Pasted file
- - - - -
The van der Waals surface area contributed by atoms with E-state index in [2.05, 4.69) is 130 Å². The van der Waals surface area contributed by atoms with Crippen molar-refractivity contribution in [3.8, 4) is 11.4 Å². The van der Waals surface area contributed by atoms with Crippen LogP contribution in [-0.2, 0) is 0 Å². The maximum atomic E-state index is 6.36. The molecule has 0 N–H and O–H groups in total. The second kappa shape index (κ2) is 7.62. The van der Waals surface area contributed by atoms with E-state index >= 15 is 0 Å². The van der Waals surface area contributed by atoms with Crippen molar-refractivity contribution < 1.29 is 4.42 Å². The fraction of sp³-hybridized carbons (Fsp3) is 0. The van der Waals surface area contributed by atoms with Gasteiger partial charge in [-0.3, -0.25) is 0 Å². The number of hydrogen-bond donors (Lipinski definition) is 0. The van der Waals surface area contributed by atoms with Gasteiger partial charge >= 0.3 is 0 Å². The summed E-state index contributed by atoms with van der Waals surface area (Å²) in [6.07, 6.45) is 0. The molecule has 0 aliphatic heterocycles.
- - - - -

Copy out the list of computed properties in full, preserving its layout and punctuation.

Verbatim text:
The van der Waals surface area contributed by atoms with E-state index in [2.05, 4.69) is 130 Å². The van der Waals surface area contributed by atoms with Crippen molar-refractivity contribution in [3.8, 4) is 11.4 Å². The van der Waals surface area contributed by atoms with Crippen LogP contribution in [-0.2, 0) is 0 Å². The maximum atomic E-state index is 6.36. The molecule has 0 N–H and O–H groups in total. The second kappa shape index (κ2) is 7.62. The van der Waals surface area contributed by atoms with E-state index >= 15 is 0 Å². The van der Waals surface area contributed by atoms with Crippen molar-refractivity contribution < 1.29 is 4.42 Å². The fraction of sp³-hybridized carbons (Fsp3) is 0. The van der Waals surface area contributed by atoms with Gasteiger partial charge in [-0.3, -0.25) is 0 Å². The number of hydrogen-bond donors (Lipinski definition) is 0. The van der Waals surface area contributed by atoms with Gasteiger partial charge >= 0.3 is 0 Å². The summed E-state index contributed by atoms with van der Waals surface area (Å²) in [6.07, 6.45) is 0. The molecule has 0 aliphatic heterocycles.